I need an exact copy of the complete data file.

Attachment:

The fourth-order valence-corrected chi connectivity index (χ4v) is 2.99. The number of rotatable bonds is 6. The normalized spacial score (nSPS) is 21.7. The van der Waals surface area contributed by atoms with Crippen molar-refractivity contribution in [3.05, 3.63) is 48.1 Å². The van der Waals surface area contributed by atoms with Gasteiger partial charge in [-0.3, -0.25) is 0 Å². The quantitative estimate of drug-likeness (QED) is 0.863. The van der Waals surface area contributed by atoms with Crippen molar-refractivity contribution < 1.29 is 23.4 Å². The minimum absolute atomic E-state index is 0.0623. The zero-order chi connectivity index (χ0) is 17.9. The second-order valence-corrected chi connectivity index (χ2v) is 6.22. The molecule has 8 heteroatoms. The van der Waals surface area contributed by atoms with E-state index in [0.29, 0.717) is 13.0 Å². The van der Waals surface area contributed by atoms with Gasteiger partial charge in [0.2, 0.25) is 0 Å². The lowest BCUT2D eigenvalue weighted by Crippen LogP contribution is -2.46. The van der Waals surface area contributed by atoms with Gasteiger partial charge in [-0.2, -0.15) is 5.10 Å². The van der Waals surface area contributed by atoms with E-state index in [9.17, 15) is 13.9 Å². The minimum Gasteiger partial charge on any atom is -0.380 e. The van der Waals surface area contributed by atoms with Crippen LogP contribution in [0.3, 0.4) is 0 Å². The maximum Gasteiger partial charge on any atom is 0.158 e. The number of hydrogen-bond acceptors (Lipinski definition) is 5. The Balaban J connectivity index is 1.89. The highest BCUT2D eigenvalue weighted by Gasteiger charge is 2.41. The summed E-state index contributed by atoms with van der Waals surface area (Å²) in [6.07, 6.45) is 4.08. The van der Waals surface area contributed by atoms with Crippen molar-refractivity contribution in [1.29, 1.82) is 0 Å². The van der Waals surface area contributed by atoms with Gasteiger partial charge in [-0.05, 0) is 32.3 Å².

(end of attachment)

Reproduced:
The fourth-order valence-corrected chi connectivity index (χ4v) is 2.99. The number of rotatable bonds is 6. The normalized spacial score (nSPS) is 21.7. The van der Waals surface area contributed by atoms with Crippen molar-refractivity contribution in [3.05, 3.63) is 48.1 Å². The van der Waals surface area contributed by atoms with Gasteiger partial charge in [-0.3, -0.25) is 0 Å². The quantitative estimate of drug-likeness (QED) is 0.863. The van der Waals surface area contributed by atoms with Crippen molar-refractivity contribution < 1.29 is 23.4 Å². The minimum absolute atomic E-state index is 0.0623. The zero-order chi connectivity index (χ0) is 17.9. The second-order valence-corrected chi connectivity index (χ2v) is 6.22. The molecule has 8 heteroatoms. The van der Waals surface area contributed by atoms with E-state index in [0.29, 0.717) is 13.0 Å². The van der Waals surface area contributed by atoms with Gasteiger partial charge in [0.2, 0.25) is 0 Å². The lowest BCUT2D eigenvalue weighted by Crippen LogP contribution is -2.46. The van der Waals surface area contributed by atoms with Gasteiger partial charge in [-0.2, -0.15) is 5.10 Å². The van der Waals surface area contributed by atoms with E-state index in [9.17, 15) is 13.9 Å². The minimum Gasteiger partial charge on any atom is -0.380 e. The van der Waals surface area contributed by atoms with Crippen LogP contribution in [0.3, 0.4) is 0 Å². The maximum Gasteiger partial charge on any atom is 0.158 e. The number of hydrogen-bond acceptors (Lipinski definition) is 5. The Balaban J connectivity index is 1.89. The highest BCUT2D eigenvalue weighted by Gasteiger charge is 2.41. The summed E-state index contributed by atoms with van der Waals surface area (Å²) in [6.07, 6.45) is 4.08. The van der Waals surface area contributed by atoms with Crippen molar-refractivity contribution in [1.29, 1.82) is 0 Å². The van der Waals surface area contributed by atoms with Gasteiger partial charge in [-0.05, 0) is 32.3 Å².